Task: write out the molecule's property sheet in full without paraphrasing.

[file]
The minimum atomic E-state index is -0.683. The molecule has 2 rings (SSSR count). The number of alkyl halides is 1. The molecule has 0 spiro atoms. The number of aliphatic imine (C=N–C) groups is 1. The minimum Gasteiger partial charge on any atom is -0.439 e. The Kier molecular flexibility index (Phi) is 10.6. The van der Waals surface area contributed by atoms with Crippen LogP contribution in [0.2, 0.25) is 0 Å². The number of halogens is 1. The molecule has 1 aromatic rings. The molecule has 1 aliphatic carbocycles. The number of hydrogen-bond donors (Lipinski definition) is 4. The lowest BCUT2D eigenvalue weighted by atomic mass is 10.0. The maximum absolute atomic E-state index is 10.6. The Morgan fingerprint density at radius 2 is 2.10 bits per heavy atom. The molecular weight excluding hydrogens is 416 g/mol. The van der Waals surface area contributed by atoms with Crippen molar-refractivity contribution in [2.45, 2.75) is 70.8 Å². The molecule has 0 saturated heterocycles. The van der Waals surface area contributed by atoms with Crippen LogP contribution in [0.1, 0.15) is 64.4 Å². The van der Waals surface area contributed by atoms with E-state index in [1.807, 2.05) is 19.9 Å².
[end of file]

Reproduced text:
The minimum atomic E-state index is -0.683. The molecule has 2 rings (SSSR count). The number of alkyl halides is 1. The molecule has 0 spiro atoms. The number of aliphatic imine (C=N–C) groups is 1. The minimum Gasteiger partial charge on any atom is -0.439 e. The Kier molecular flexibility index (Phi) is 10.6. The van der Waals surface area contributed by atoms with Crippen LogP contribution in [0.2, 0.25) is 0 Å². The number of halogens is 1. The molecule has 1 aromatic rings. The molecule has 1 aliphatic carbocycles. The number of hydrogen-bond donors (Lipinski definition) is 4. The lowest BCUT2D eigenvalue weighted by atomic mass is 10.0. The maximum absolute atomic E-state index is 10.6. The Morgan fingerprint density at radius 2 is 2.10 bits per heavy atom. The molecular weight excluding hydrogens is 416 g/mol. The van der Waals surface area contributed by atoms with Crippen molar-refractivity contribution in [2.45, 2.75) is 70.8 Å². The molecule has 0 saturated heterocycles. The van der Waals surface area contributed by atoms with Crippen LogP contribution in [0.1, 0.15) is 64.4 Å². The van der Waals surface area contributed by atoms with E-state index in [1.807, 2.05) is 19.9 Å².